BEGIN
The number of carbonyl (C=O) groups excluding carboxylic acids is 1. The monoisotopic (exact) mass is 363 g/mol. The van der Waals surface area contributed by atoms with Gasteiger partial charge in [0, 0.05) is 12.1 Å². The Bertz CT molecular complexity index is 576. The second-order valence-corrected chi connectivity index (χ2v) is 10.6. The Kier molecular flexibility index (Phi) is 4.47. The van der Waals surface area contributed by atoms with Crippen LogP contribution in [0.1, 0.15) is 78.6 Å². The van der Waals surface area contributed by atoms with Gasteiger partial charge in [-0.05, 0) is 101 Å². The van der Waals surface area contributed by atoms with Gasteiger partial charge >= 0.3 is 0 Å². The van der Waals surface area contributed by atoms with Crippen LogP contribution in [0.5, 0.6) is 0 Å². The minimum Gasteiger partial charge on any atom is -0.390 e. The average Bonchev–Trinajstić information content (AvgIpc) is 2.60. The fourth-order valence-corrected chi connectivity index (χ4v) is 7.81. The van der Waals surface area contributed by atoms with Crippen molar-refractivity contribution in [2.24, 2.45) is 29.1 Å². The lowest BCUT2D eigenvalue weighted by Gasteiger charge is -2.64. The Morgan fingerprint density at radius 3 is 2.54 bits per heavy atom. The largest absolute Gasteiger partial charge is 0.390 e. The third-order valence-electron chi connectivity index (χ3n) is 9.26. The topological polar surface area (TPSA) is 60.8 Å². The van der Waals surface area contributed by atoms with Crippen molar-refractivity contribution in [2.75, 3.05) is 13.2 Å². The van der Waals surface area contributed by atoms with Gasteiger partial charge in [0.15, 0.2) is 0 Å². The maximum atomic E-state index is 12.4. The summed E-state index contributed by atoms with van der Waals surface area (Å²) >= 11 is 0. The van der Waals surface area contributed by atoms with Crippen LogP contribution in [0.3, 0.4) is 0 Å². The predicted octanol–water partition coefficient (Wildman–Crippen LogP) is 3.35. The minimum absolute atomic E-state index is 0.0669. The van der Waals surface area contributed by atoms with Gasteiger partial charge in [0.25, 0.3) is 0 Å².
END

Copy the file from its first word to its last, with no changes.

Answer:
The number of carbonyl (C=O) groups excluding carboxylic acids is 1. The monoisotopic (exact) mass is 363 g/mol. The van der Waals surface area contributed by atoms with Gasteiger partial charge in [0, 0.05) is 12.1 Å². The Bertz CT molecular complexity index is 576. The second-order valence-corrected chi connectivity index (χ2v) is 10.6. The Kier molecular flexibility index (Phi) is 4.47. The van der Waals surface area contributed by atoms with Crippen LogP contribution in [0.1, 0.15) is 78.6 Å². The van der Waals surface area contributed by atoms with Gasteiger partial charge in [-0.05, 0) is 101 Å². The van der Waals surface area contributed by atoms with Gasteiger partial charge >= 0.3 is 0 Å². The van der Waals surface area contributed by atoms with Crippen LogP contribution in [0.5, 0.6) is 0 Å². The minimum Gasteiger partial charge on any atom is -0.390 e. The average Bonchev–Trinajstić information content (AvgIpc) is 2.60. The fourth-order valence-corrected chi connectivity index (χ4v) is 7.81. The van der Waals surface area contributed by atoms with Crippen molar-refractivity contribution in [2.24, 2.45) is 29.1 Å². The lowest BCUT2D eigenvalue weighted by Gasteiger charge is -2.64. The Morgan fingerprint density at radius 3 is 2.54 bits per heavy atom. The largest absolute Gasteiger partial charge is 0.390 e. The third-order valence-electron chi connectivity index (χ3n) is 9.26. The topological polar surface area (TPSA) is 60.8 Å². The van der Waals surface area contributed by atoms with Crippen molar-refractivity contribution in [2.75, 3.05) is 13.2 Å². The van der Waals surface area contributed by atoms with Gasteiger partial charge in [0.15, 0.2) is 0 Å². The maximum atomic E-state index is 12.4. The summed E-state index contributed by atoms with van der Waals surface area (Å²) >= 11 is 0. The van der Waals surface area contributed by atoms with Crippen LogP contribution in [0.3, 0.4) is 0 Å². The predicted octanol–water partition coefficient (Wildman–Crippen LogP) is 3.35. The minimum absolute atomic E-state index is 0.0669. The van der Waals surface area contributed by atoms with Gasteiger partial charge in [0.25, 0.3) is 0 Å².